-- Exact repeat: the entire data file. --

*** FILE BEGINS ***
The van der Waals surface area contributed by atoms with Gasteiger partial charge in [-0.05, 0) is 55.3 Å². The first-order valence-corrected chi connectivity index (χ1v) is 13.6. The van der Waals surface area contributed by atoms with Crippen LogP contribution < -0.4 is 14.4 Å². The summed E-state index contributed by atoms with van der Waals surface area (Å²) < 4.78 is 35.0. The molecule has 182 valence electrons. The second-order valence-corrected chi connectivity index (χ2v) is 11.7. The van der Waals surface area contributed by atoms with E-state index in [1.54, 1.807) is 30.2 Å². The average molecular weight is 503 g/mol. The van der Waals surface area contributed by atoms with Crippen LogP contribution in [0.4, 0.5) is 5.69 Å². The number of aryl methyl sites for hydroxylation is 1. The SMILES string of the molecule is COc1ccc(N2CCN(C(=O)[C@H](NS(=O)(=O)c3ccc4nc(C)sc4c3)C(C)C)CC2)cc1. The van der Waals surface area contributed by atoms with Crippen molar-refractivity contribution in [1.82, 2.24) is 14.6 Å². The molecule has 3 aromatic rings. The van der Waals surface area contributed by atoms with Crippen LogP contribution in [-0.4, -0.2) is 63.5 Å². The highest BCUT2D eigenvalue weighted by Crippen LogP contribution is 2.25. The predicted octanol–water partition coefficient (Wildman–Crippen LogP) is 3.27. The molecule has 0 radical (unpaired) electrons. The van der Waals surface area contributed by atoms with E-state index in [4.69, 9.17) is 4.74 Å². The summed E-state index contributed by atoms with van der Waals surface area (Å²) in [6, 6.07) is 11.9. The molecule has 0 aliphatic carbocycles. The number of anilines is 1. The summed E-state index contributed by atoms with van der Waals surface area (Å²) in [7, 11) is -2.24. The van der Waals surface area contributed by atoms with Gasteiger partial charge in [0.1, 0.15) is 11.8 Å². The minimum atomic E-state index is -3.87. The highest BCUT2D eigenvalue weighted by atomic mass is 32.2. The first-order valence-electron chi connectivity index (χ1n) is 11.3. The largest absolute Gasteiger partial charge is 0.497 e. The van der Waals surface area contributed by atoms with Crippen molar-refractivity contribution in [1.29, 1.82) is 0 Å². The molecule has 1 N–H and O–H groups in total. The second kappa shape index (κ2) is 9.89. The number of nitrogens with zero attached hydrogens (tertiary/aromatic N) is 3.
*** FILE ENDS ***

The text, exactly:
The van der Waals surface area contributed by atoms with Gasteiger partial charge in [-0.05, 0) is 55.3 Å². The first-order valence-corrected chi connectivity index (χ1v) is 13.6. The van der Waals surface area contributed by atoms with Crippen LogP contribution < -0.4 is 14.4 Å². The summed E-state index contributed by atoms with van der Waals surface area (Å²) < 4.78 is 35.0. The molecule has 182 valence electrons. The second-order valence-corrected chi connectivity index (χ2v) is 11.7. The van der Waals surface area contributed by atoms with E-state index in [1.54, 1.807) is 30.2 Å². The average molecular weight is 503 g/mol. The van der Waals surface area contributed by atoms with Crippen LogP contribution in [0.4, 0.5) is 5.69 Å². The number of aryl methyl sites for hydroxylation is 1. The SMILES string of the molecule is COc1ccc(N2CCN(C(=O)[C@H](NS(=O)(=O)c3ccc4nc(C)sc4c3)C(C)C)CC2)cc1. The van der Waals surface area contributed by atoms with Crippen molar-refractivity contribution in [1.82, 2.24) is 14.6 Å². The molecule has 3 aromatic rings. The van der Waals surface area contributed by atoms with Crippen LogP contribution in [-0.4, -0.2) is 63.5 Å². The highest BCUT2D eigenvalue weighted by Crippen LogP contribution is 2.25. The predicted octanol–water partition coefficient (Wildman–Crippen LogP) is 3.27. The molecule has 0 radical (unpaired) electrons. The van der Waals surface area contributed by atoms with E-state index in [4.69, 9.17) is 4.74 Å². The summed E-state index contributed by atoms with van der Waals surface area (Å²) in [6, 6.07) is 11.9. The molecule has 0 aliphatic carbocycles. The number of anilines is 1. The summed E-state index contributed by atoms with van der Waals surface area (Å²) in [7, 11) is -2.24. The van der Waals surface area contributed by atoms with Gasteiger partial charge in [0.1, 0.15) is 11.8 Å². The minimum atomic E-state index is -3.87. The highest BCUT2D eigenvalue weighted by atomic mass is 32.2. The first-order valence-electron chi connectivity index (χ1n) is 11.3. The largest absolute Gasteiger partial charge is 0.497 e. The van der Waals surface area contributed by atoms with Crippen molar-refractivity contribution in [1.29, 1.82) is 0 Å². The molecule has 1 N–H and O–H groups in total. The second kappa shape index (κ2) is 9.89. The number of nitrogens with zero attached hydrogens (tertiary/aromatic N) is 3.